When Brewers first baseman Daniel Vogelbach crossed home in the sixth inning against the Reds on Thursday, he turned around expecting left fielder Christian Yelich to run right behind him.
Vogelbach and Yelich had just taken consecutive steps against Cincinnati star Luis Castillo, and Milwaukee right fielder Avisaíl García worked on a 10-pitch serve that kicked Castillo out of the game in favor of relief Lucas Sims. Brewers shortstop Willy Adames threw the ball to center left on the fourth pitch of the next at-bat, scoring Vogelbach, but as the ball bounced over the wall, Yelich had to hold on to the third.
At that point, the momentum was changing in favor of the crew. On the next pitch, second baseman Jace Peterson dropped a blooper into the shallow left field. Yelich and Adames scored on the baseline to put the Brewers ahead forever.
Milwaukee had only one hit in the first five innings and none from the second to fifth, but it took only five pitches for the Brewers’ day to completely flip in Thursday’s 7-2 win at Great American Ball Park.
“I expected Yeli to score. I didn’t think it was going to bounce, “Vogelbach said.” I didn’t really know what was going to happen, but luckily Jace came later with great success and got those two guys in. “
Prior to the top of the sixth, Castillo had pulled 14 consecutive Milwaukee batters and put them in order in the previous four innings. Even 37 minutes of rain that delayed the start of the fifth didn’t slow Castillo, as he retired the next four hitters he faced. But Vogelbach and Yelich saw 11 combined pitches in their pot appearances in the sixth inning, creating a chance for García to do some damage.
That damage didn’t make it to the scoreboard, since García ended up hitting. However, after working a 2-2 count, he failed three consecutive pitches, took one pass from the area and then made another. García eventually scored with an internal change on the tenth pitch of the at-bat, bringing Castillo’s number of pitches to 96 and forcing Reds manager David Bell to retire him from the game.
“That’s why I think Avi [García]’s at-bat was so important, “said Brewers manager Craig Counsell.” He had a 10 throws there, and if [Castillo] does a quick one out there, they’re probably thinking about sending it out there for the seventh. Sometimes it’s the at-bat that doesn’t finish in one hit but takes a big chunk from the starter, and I thought it was that. “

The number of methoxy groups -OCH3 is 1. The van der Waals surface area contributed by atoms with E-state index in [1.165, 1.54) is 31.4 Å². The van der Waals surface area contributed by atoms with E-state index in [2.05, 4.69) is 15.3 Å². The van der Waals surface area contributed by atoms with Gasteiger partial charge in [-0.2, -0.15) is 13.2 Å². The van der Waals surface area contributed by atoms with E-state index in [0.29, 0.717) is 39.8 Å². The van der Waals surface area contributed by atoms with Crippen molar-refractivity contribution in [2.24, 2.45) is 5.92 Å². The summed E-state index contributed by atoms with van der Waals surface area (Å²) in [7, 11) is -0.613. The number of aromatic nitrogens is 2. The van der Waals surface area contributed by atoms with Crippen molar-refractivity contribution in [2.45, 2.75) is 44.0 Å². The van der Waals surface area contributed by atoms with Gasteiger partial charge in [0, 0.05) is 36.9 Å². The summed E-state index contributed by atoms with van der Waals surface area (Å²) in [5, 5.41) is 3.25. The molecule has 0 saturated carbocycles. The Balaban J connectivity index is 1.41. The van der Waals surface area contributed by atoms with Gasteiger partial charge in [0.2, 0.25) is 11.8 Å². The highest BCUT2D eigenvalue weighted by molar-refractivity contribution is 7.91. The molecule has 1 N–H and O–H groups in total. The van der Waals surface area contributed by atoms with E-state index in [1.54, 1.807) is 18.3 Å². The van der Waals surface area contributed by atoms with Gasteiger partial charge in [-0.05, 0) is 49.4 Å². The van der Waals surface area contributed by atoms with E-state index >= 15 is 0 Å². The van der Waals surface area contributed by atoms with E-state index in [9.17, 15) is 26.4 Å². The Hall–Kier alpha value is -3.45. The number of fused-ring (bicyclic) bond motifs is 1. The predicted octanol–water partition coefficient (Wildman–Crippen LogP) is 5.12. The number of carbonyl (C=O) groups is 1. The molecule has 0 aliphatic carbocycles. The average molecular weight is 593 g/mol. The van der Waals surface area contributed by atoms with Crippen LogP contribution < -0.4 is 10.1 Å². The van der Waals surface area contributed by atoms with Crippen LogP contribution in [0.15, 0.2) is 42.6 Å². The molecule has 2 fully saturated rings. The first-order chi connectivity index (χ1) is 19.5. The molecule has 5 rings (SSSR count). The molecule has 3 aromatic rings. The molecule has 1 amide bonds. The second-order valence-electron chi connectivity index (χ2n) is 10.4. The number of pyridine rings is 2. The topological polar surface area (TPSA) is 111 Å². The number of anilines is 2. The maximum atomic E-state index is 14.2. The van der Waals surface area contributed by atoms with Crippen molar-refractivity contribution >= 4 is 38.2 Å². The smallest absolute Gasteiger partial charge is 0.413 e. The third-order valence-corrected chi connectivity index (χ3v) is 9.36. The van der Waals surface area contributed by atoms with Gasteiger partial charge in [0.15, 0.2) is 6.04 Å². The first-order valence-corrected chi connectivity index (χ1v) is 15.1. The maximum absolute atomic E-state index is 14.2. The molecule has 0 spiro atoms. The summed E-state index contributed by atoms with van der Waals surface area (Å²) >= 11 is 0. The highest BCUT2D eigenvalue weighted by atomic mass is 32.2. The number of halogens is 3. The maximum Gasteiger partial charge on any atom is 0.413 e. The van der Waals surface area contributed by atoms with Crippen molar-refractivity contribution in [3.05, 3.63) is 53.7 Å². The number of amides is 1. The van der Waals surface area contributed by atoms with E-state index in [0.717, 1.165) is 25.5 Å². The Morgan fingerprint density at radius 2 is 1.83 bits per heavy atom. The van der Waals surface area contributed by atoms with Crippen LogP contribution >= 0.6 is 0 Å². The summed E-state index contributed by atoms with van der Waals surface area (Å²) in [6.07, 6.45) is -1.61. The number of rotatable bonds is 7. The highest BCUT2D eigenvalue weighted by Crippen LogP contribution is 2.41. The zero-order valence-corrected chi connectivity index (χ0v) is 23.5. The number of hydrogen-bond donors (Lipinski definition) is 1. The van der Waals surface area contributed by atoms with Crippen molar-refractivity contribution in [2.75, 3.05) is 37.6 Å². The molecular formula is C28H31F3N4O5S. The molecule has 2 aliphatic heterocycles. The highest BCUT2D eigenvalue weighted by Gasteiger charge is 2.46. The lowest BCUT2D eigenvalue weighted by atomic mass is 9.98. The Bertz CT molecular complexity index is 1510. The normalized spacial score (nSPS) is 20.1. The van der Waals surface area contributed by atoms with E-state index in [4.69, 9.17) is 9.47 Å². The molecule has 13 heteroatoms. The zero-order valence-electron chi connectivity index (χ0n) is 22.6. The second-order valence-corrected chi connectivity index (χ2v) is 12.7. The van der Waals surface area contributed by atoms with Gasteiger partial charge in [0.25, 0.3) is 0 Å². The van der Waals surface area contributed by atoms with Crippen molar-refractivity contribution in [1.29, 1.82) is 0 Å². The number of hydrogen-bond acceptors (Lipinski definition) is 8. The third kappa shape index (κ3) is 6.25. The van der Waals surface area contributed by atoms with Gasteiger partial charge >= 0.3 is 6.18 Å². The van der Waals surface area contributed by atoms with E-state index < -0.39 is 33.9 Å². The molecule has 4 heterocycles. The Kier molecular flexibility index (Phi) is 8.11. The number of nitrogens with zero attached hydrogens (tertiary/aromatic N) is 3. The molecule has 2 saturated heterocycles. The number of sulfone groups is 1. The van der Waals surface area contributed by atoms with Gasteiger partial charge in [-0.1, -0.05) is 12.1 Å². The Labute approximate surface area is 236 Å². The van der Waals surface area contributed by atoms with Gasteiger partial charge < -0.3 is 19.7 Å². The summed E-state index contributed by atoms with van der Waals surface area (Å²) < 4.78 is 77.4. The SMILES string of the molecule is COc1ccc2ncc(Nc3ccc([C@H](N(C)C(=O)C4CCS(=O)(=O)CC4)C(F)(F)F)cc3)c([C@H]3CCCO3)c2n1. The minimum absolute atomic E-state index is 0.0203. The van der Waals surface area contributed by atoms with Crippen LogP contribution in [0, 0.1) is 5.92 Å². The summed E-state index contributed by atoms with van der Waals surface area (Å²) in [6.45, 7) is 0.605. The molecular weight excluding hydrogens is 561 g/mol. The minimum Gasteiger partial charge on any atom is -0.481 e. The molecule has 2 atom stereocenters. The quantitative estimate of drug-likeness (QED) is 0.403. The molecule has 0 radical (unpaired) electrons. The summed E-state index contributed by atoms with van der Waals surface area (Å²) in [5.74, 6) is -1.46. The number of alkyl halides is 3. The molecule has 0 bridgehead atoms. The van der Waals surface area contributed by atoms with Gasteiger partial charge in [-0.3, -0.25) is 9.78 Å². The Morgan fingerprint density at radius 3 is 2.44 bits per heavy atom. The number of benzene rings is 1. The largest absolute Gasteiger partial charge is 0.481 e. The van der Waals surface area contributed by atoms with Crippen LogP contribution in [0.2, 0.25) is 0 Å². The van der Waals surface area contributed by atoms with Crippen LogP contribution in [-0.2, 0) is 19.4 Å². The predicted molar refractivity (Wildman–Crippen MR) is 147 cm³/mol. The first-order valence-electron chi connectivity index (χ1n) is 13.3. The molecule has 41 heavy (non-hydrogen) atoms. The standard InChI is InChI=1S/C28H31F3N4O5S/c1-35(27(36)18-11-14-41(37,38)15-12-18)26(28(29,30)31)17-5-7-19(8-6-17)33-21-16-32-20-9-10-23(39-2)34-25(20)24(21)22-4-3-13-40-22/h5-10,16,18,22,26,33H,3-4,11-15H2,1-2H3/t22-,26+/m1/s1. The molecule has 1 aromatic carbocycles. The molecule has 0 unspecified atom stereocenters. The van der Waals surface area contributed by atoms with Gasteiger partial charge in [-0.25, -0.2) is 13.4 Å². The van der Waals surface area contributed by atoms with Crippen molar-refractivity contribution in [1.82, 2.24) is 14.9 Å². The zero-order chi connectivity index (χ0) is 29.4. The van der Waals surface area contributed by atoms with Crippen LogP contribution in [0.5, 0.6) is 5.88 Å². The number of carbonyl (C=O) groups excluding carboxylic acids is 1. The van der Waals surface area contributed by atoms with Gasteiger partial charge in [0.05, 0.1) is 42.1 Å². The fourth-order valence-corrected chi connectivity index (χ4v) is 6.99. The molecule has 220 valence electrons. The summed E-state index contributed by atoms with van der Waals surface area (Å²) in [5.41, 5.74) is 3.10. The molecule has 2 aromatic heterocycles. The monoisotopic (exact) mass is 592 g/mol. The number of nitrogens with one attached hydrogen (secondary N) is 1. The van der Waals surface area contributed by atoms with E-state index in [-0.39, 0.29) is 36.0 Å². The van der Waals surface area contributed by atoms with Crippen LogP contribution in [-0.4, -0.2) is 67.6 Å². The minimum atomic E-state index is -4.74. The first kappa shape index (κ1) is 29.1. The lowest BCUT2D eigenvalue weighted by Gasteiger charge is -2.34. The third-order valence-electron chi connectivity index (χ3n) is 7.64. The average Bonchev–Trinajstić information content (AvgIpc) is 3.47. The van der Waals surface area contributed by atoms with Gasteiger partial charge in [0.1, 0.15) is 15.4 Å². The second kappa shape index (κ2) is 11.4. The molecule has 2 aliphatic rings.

Once Castillo’s day was over, Milwaukee took advantage of the vulnerable Cincinnati bullpen.
Adames – fresh off a four-hit game Wednesday but no hits in his first two at-bats against Castillo – worked a 1-2 count on Sims’ first three throws. When Adames saw a curveball on court no. 4, hit the center-left double basic rule that tied the game two and put the runners in scoring position for Peterson, whose mistake put the Brewers ahead to stay.
“We know we have a good attack,” said starter Freddy Peralta, who scored six innings out of four but was removed from the game after a rain delay. “Sometimes you have to wait a bit and see if they wake up, but we know – everyone in the clubhouse knows – we have very good hitters on the team.”
The win comes after a double defeat on Wednesday in which Milwaukee lost 7-3 and lost third baseman Travis Shaw to a dislocated left shoulder in the process. The rebound performance, however, now gives the Brewers 11 wins in their last 13 games and ensured that the club would return to Milwaukee with a first-place share in the National League Central.
“We are having fun as a team and we look forward to whoever we play, trying to piece together wins,” Peterson told the Bally Sports Wisconsin broadcast. “It was a fun series, and [we’re] looking forward to more. “